Michal Ajvaz
  • novelist, poet, essayist and translator  
  • author of eight books of fiction

Michal Ajvaz’s books have been published in twenty-four languages: Albanian, Arabic, Armenian, Bulgarian, Croatian, Dutch, English, French, German, Hungarian, Italian, Japanese, Korean, Lithuanian, Macedonian, Norwegian, Persian, Polish, Russian, Serbian, Slovenian, Swedish, Tamil, Turkish, with the rights sold to Ethiopia and Greece.

The author received Jaroslav Seifert Prize (2005) for his novel Empty Streets / Prázdné ulice and his novel The Luxembourgh Gardens / Lucemburská zahrada was awarded with the main prize Magnesia Litera - Book of the Year (2012). In 2020 Michal Ajvaz received the State Prize for Literature for his outstanding body of work.

International achievements:

the English translation of the novel The Other City / Druhé město: Amazon.com Editor's Top 10 Science Fiction/Fantasy Book of 2009, selected as one of the best books of 2009 by Time Out New York, selected as one of the best books of 2009 by Locus Magazine;
the English translation of the novel The Golden Age / Zlatý věk: voted first on Amazon.com Editor’s Top 10 Science Fiction/Fantasy Book of 2010, nominated for the Best Translated Book Awards 2011 (Three Percent, USA), honorable mention at Eurocon 2011 (Californian competition focused on English translations of science fiction and fantasy)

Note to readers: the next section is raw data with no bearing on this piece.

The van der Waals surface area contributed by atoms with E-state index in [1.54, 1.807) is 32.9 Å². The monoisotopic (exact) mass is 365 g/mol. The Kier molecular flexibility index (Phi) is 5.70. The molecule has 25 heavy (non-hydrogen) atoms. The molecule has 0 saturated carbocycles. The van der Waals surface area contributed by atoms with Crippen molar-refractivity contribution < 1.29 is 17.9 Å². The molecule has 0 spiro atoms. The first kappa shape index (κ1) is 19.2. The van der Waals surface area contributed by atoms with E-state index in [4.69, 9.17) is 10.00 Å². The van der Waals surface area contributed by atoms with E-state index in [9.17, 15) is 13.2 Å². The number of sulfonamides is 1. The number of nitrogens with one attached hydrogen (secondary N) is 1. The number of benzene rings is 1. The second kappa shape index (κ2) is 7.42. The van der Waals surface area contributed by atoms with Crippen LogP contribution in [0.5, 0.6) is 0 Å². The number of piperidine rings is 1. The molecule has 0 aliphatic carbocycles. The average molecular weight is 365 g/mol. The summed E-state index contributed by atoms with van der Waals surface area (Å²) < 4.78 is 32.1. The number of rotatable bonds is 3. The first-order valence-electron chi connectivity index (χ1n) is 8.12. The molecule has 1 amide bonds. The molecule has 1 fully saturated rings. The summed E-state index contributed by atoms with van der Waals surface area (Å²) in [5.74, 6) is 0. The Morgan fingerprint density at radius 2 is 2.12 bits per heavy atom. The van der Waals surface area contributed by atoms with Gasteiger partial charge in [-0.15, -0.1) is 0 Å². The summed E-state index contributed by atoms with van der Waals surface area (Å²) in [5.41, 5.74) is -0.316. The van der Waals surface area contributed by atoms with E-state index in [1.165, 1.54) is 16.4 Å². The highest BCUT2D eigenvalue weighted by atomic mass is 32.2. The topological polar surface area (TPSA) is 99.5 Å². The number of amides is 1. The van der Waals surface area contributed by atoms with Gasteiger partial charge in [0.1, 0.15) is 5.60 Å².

the French edition of Druhé město / L'Autre Ville (Mirobole, March 2015) awarded Prix Utopiales Européen 2015, and shortlisted for Prix Mythologica and Grand Prix de l’Imaginaire 2016 

The author's works are presented in numerous anthologies worldwide, for example Best European Fiction 2011 (Dalkey Archive Press, USA), The Weird. Compendium of Strange and Dark Stories (ed. Ann a Jeff VanderMeer, Corvus, London 2011; Tor Books, New York 2012) and The Bestiary. A Modern Bestiary of Untrue Tales (ed. Ann VanderMeer, Centipede Press, Lakewood 2015).

More on Michal Ajvaz in English:
Jonathan Bolton: Reading Michal Ajvaz (Context, No. 17)

Michal Ajvaz was born in 1949 in Prague, his father was a Crimean Karaim and his mother was an Austrian Czech. He published eight works of fiction and also an essay on Jacques Derrida, a book about Edmund Husserl’s philosophy, as well as a book-length meditation on Jorge Luis Borges called The Dreams of Grammars, the Glow of Letters, and a philosophical study, Jungle of Light: Meditations on Seeing. He also wrote a couple of books together with Ivan M. Havel, e.g. Rooms at the Sea / Pokoje u moře. His latest work is The Cosmos as a Self-Creating / Kosmos jako sebeutváření.